Jenna Bush Hager, one of President George W. Bush’s twin daughters, remembered Jerman on the Today Show.
HAGER: He was the loveliest. He was always smiling, and you know it’s interesting and people will say how was the White House? Did it feel like home? And the reason why it felt like home was because of people like him.
Wilson Roosevelt Jerman was 91 when he died this month.
Now to notable deaths in business.
First, a man who created a popular grocery store that runs on island time.
Joseph Coulombe opened the first Trader Joe’s in 1967 in Pasadena, California. In a 2012 interview, Coulombe said his stores targeted a growing number of educated Americans who were becoming interested in international products.
COULOMBE: This gave us the idea for the name. Trader Joe’s to evoke images of the South Seas. And that is why to this day the employees wear Hawaiian shirts.
When Trader Joe Coulombe retired in 1988, the company had 19 stores in southern California. His successor, John V. Shields Jr. took the chain national.
COMMERCIAL: Welcome to Trader Joe’s. We are your one-stop shop to feed you and your family.
Today, it has more than 500 stores across the country. Joseph Coulombe died in February. He was 89 years old.
Next, we remember a man who declared himself “the biggest toy lover in the world.” Roger Shiffman died in October. He was 67.
Shiffman worked his way through college at a department store. Part of his job was buying toys.
He went on to build a highly successful company: Tiger Electronic Toys. The company’s success came from fusing toys and electronics.
First, by making Disney-themed record players. Then by creating hand-held electronic games. But the product that took the late 90s by storm was the Furby.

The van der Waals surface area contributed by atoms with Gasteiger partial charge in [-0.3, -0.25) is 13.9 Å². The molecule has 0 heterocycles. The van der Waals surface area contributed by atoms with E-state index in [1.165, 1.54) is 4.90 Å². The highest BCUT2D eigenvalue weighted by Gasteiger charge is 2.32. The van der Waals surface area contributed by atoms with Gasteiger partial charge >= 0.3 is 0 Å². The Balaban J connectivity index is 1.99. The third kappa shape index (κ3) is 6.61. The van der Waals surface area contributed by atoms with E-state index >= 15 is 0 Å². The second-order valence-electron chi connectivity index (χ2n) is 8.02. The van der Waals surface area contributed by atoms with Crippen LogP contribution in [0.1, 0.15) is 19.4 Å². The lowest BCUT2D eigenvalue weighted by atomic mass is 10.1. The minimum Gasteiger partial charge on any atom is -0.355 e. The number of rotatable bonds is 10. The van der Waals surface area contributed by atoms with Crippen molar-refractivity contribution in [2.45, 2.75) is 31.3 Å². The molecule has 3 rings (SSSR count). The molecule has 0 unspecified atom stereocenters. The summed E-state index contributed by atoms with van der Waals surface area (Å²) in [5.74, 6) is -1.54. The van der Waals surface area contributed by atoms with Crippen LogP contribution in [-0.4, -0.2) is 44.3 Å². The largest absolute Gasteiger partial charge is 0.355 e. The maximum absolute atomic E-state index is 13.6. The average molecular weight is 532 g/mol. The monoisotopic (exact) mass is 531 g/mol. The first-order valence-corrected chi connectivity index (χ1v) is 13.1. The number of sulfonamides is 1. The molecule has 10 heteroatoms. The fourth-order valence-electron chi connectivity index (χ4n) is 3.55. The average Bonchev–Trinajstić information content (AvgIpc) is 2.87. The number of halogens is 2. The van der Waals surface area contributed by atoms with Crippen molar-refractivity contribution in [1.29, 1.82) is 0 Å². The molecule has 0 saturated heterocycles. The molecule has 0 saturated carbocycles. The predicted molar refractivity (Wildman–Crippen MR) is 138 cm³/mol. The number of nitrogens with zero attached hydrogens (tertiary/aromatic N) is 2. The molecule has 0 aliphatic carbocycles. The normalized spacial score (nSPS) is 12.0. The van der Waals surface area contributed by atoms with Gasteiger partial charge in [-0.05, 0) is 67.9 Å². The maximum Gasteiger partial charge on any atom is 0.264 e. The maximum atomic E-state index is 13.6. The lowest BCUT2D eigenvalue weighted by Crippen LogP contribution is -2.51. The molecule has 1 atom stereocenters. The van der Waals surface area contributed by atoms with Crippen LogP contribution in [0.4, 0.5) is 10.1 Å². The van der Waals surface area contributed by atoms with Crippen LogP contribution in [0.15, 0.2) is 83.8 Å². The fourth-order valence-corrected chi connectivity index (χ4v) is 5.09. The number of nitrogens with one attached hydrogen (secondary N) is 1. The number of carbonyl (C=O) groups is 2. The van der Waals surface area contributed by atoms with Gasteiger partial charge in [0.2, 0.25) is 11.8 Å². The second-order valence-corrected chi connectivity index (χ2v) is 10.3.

COMMERCIAL: What’s that? It’s my Furby!
When Tiger Toys first launched Furbies in 1998, it sold 2,500 of them in 5 minutes. Some parents even hunted Shiffman down at his house looking for a Furby for their child.
The small, bird-like fur ball could talk and speak its own language.
COMMERCIAL: More Furbies, more fun! Because each one talks to another one.
Shiffman shared his success through the Starlight Children’s Foundation. It provided games and entertainment for children in hospitals.
Now, a model who became a business woman and lifestyle brand. B. Smith, whose full name was Barbara Elaine Smith, started her career modeling for department stores.
She went on to appear on the covers of Ebony and Essence, and became only the second Black model to appear on the cover of Mademoiselle.
As her trailblazing modeling career ended, Smith opened her first restaurant in Manhattan in 1986. It quickly became popular, so she opened two more.
Smith also wrote books on cooking and entertaining and created homeware and furniture lines.
SMITH: And now with my at home with B. Smith furniture collection, I am like ecstatic. It’s a dream come true.
And she hosted “B. Smith with Style” on NBC.
SMITH: Hi! Happy Holidays! Welcome to B. Smith with Style.
Smith was only in her 50s when doctors diagnosed her with Alzheimers. She decided to make her battle with the illness public. Here she talks with Fox News in 2015.
SMITH: I think what we need to learn is that it is a problem and that many people have it. It means I want to figure out how I can help.
In 2016, Smith released a book about her struggle and did numerous interviews about her condition.
Smith died of Alzheimers in February. She was 70 years old.